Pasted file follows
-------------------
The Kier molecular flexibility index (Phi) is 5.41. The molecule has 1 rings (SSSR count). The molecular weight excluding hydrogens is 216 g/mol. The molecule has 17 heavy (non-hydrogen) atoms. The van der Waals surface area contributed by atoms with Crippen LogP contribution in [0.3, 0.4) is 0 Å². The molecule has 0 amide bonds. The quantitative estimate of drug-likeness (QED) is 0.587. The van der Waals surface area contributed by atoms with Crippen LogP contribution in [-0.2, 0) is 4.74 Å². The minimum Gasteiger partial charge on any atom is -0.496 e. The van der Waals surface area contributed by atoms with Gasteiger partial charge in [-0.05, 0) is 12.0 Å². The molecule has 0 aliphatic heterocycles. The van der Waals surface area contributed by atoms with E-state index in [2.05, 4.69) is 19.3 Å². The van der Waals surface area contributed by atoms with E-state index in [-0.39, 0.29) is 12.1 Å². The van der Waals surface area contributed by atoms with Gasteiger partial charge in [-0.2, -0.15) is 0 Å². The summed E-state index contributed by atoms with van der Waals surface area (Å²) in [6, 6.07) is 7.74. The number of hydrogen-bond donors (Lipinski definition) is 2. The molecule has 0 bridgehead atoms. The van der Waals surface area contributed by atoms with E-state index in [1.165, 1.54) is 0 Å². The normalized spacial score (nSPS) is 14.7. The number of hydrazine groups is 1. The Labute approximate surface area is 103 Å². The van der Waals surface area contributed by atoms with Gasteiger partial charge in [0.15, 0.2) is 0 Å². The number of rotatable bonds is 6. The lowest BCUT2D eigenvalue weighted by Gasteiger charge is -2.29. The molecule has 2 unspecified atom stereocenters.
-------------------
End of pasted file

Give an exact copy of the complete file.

The Kier molecular flexibility index (Phi) is 5.41. The molecule has 1 rings (SSSR count). The molecular weight excluding hydrogens is 216 g/mol. The molecule has 17 heavy (non-hydrogen) atoms. The van der Waals surface area contributed by atoms with Crippen LogP contribution in [0.3, 0.4) is 0 Å². The molecule has 0 amide bonds. The quantitative estimate of drug-likeness (QED) is 0.587. The van der Waals surface area contributed by atoms with Crippen LogP contribution in [-0.2, 0) is 4.74 Å². The minimum Gasteiger partial charge on any atom is -0.496 e. The van der Waals surface area contributed by atoms with Gasteiger partial charge in [-0.05, 0) is 12.0 Å². The molecule has 0 aliphatic heterocycles. The van der Waals surface area contributed by atoms with E-state index in [2.05, 4.69) is 19.3 Å². The van der Waals surface area contributed by atoms with E-state index in [-0.39, 0.29) is 12.1 Å². The van der Waals surface area contributed by atoms with Gasteiger partial charge in [-0.2, -0.15) is 0 Å². The summed E-state index contributed by atoms with van der Waals surface area (Å²) in [6, 6.07) is 7.74. The number of hydrogen-bond donors (Lipinski definition) is 2. The molecule has 0 bridgehead atoms. The van der Waals surface area contributed by atoms with E-state index in [1.165, 1.54) is 0 Å². The normalized spacial score (nSPS) is 14.7. The number of hydrazine groups is 1. The Labute approximate surface area is 103 Å². The van der Waals surface area contributed by atoms with Gasteiger partial charge in [0.15, 0.2) is 0 Å². The number of rotatable bonds is 6. The lowest BCUT2D eigenvalue weighted by Gasteiger charge is -2.29. The molecule has 2 unspecified atom stereocenters.